Monday, 4 November 2013

ANXIETY & the return to school

Half term is over & Esme's back to school again (Year 1)


Some of you have been reading about this time last year when Esme Grace returned to reception after her first ever half term holiday. It is unbelievable to me that a whole 12 months has passed and here we are again... 

I'm wondering how much has changed. Reading back, it would appear not a lot. My bright, confident little Esme has got to the same point in the school calendar, just one year further, and decided she'd rather be at home. 




Although today, I have to say she seemed okay about going. Although that's today. And that's with the lure of the school photo. See, just the same as last year. 

So I'm left wondering, how will it be tomorrow?

I'm only asking, as my little girl lately has been crying in the mornings before school, begging me not to take her. And any parent going through that, knows it is one of the toughest things to tackle. For child and parent. 

Especially when it comes out of the blue. BUT, you see the good news here, is that Esme eventually settled into reception really well, with no other problems or anxiety about attending school for the rest of that year. Fingers crossed, history will repeat itself.

We enjoyed such a fabulous Summer together Esme and I, I've no doubt it has been difficult for her to adapt to school life all over again. And then there's the fact that her school split the classes up. Took all the youngsters out of their comfort zone, breaking up a lot of friendship groups in the process, and throwing them into not only a class with a new teacher, but with new children too.

The school says they do that, so by the time the children get to junior school, they will know and will have been in a class with every child in the year. On some level that makes sense. But on another, with children as young as Esme, it simply doesn't.

After all, she only just turned five. There are already kids in the reception year below her that are the same age. (Don't get me started on that issue. Just pop here to sign the Too Much Too Soon Petition and to read Siobhan's - from Everyone else is normal blog - thoughts on the matter, she sums it up brilliantly).

Being just five, I figured Esme was super tired. It is a long day. With loads of pressure. Not to mention homework at the end of it. And those are the days when we don't have a swim class or a play date - the latter now restricted to two days a week at most. 

Along with the tiredness though, have been Esme's many comments on why she doesn't want to go to school, including: "I don't feel safe without you Mummy."  

A few weeks back her behaviour became erratic and aggressive, to the point where she (words fail me here) pushed a two year old lad off the top of a slide. Thank goodness, his parent caught him before he was physically hurt. He was dangling 5' off the ground.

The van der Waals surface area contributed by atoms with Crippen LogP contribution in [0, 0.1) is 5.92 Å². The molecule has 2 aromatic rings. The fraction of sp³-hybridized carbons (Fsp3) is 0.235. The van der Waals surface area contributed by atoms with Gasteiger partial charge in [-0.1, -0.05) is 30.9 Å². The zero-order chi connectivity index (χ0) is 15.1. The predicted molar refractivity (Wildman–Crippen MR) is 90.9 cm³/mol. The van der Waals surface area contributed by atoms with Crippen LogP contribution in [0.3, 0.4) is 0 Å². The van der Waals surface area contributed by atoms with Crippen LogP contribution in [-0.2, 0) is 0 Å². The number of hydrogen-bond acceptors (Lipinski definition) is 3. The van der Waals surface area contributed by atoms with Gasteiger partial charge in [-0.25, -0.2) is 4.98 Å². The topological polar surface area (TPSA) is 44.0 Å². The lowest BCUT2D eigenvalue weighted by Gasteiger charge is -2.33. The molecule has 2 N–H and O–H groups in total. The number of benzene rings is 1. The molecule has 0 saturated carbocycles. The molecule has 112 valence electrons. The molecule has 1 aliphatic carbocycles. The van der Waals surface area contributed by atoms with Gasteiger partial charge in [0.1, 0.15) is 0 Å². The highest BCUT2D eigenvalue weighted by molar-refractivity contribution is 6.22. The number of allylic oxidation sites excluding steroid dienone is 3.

Fortunately, this behaviour (that which is totally out of character for Esme), all seems to have returned to normal, but when will the other stuff settle down?

She has been playing alone at break, bravely telling me, "It's okay though Mummy, as there are things to climb on in the playground, and I like climbing." Then there are the occasional mentions of so and so not wanting to be her friend anymore. Something I've always been quick to disregard as kids being kids... fickle ones at that. 

The other interesting thing about this whole situation, is that when I talked to Esme's teacher about these struggles, she was very surprised, saying, Esme is one of the most enthusiastic, confident pupils in the class. She said, she'd keep an eye out so we could follow up on parents evening.

Recently, during that parents evening, she told us of how she had observed Esme in solitary play. And how Esme often lacks concentration.

I should point out here incidentally, that a year ago, Esme's reception teacher also picked up on this, however she dismissed it, saying Esme was bright. She felt that Esme had already grasped what she was teaching, and had long moved on - into fairy land.

Esme's lapses of concentration, are doubly hindered by the fact that she is easily distracted. She also has an incredible imagination. 

And so I ponder... boredom, fatigue, stress, or a developmental phase? Hopefully it is the latter. And one that will soon end with my Esme a more contented, settled child, once again in the zone of wanting to go to school.   


FOOTNOTE: Fortunately for me, Esme is an eloquent little girl, that can tell me how she feels. I'm left wondering about those children that withdraw, unable to express any sentiment?

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